Kate Katharina WLTM …

Tree-loving, anxiety-riddled Irishwoman, GSOH, seeks literary fling with stranger on the Internet. Specifically, to read first 20,000 words of her novel and discuss if desired.

Ideal respondent is dispassionate enough to crush dreams if necessary but with no vested interest in doing so. Trolls (though the most loyal of all readers) need not apply.

Detailed feedback not required, and novel relationship may be terminated with no hard feelings. Long-term literary relationship not ruled out, as long as LSH approves.

And now in plain English:

Writing a novel is torturous! I’ve no idea if what I’ve done is any good at all. But you might! If you’re one of the lovely people who’ve been reading and commenting on my blog over the last few years and feel like you’d like to get your literary teeth into something rough and ready, please let me know! You can e-mail or tweet me. Send a pigeon if you will!

Also, if you enjoyed reading about Frau B, you might find it interesting. It’s not about her (I promise!) but it’s set in a nursing home. I can’t guarantee anything but I hope one or two bits might make you smile.

I don’t need any fancy literary criticism. I’d just like an honest answer to the questions: Did you like it? Hate it? Something in between? And: would you read on? If you can also say why, then we could be literary friends for life!

Also: the reason I’m looking for strangers is because friends are too nice. They say kind things because they know the truth might make you throw away your quill or close over your laptop forever in despair.

 

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The only Iraqi man I’ve ever met.

I wrote this piece on Tuesday night/Wednesday morning when news of the withdrawal was still in the headlines. Today I clicked on to BBC news to see that co-ordinated bomb attacks in Bagdhad had killed 63 and injured around 185.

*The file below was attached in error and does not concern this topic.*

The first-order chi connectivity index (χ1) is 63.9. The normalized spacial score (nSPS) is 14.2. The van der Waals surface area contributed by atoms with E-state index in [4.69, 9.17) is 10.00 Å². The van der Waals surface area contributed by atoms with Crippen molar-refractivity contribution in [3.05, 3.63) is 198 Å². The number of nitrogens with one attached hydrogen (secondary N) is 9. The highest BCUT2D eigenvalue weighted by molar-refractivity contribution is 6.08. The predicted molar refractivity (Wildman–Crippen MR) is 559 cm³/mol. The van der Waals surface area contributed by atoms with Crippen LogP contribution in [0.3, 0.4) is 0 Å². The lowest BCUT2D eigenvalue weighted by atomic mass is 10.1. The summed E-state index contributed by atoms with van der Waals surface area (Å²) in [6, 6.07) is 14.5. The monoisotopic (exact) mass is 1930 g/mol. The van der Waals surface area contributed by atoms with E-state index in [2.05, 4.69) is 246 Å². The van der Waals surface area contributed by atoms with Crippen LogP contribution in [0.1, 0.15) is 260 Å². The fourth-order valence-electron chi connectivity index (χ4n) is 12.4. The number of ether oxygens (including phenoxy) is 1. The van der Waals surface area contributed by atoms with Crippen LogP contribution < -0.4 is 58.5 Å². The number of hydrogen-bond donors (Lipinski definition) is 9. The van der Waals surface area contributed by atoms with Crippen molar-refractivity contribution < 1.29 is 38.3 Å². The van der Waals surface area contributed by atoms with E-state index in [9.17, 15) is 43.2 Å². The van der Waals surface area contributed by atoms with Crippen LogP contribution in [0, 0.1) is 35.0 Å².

A couple of years ago, I sat opposite an Iraqi man while he cursed at me. I was volunteering with an asylum-seeker mentorship programme and I was supposed to be teaching him English. He was showing me video images of bombings in his town that he’d taken on his mobile phone. He had a brutal glare and I was scared of him. He was hissing something at me that I can’t recall. I remember his eyes were lit up and that I didn’t know what to say. There was another student at the table, fidgeting.

I thought of him when the war in Iraq was declared over last week. And then again when I listened to a commentator on Pat Kenny talk about how the withdrawal of American troops was muted, because the operation hadn’t been a success.

In 2006 the UN estimated that over one hundred Iraqi civilians a day were being killed. In the end the number for that year turned out to be 34,000, amounting to 93 per day. On a single day in November, 200 died in an attack on Baghdad. According to antiwar.com, 4484 US soldiers lost their lives since the invasion of Iraq in 2003. The last fatality was on November 14, just before Thanksgiving.

And there was the suicide of David Kelly in July 2003. I remember watching the coverage of the Hutton Inquiry in my pyjamas and wondering what a “sexed-up” dossier was.

In 2006 I was starting university. I counted balancing writing essays on Jane Austen with late nights out as one of my greatest concerns. I didn’t lose sleep over the 93 a day.

And yet, like everyone else, one of my biggest fears is losing somebody I love. It’s impossible to imagine the suffering of war, the little dominoes of grief tumbling as one life after another falls to pieces.

I follow the official blog of the British troops in Afghanistan. They use a WordPress account, like this one. Every few days the death of a soldier is announced, with a short bio, featuring his or her military rank and how their death occurred. You can leave comments. People do.

It makes me realise how little I know about the world, how, against the odds, my life has occurred in a peaceful place at a peaceful time. I don’t give thanks for this often enough.

I’ve no idea if the Iraqi was granted asylum. Most likely, he’s still in a centre somewhere, awaiting his hearing and measuring his life out in insipid cantine meals.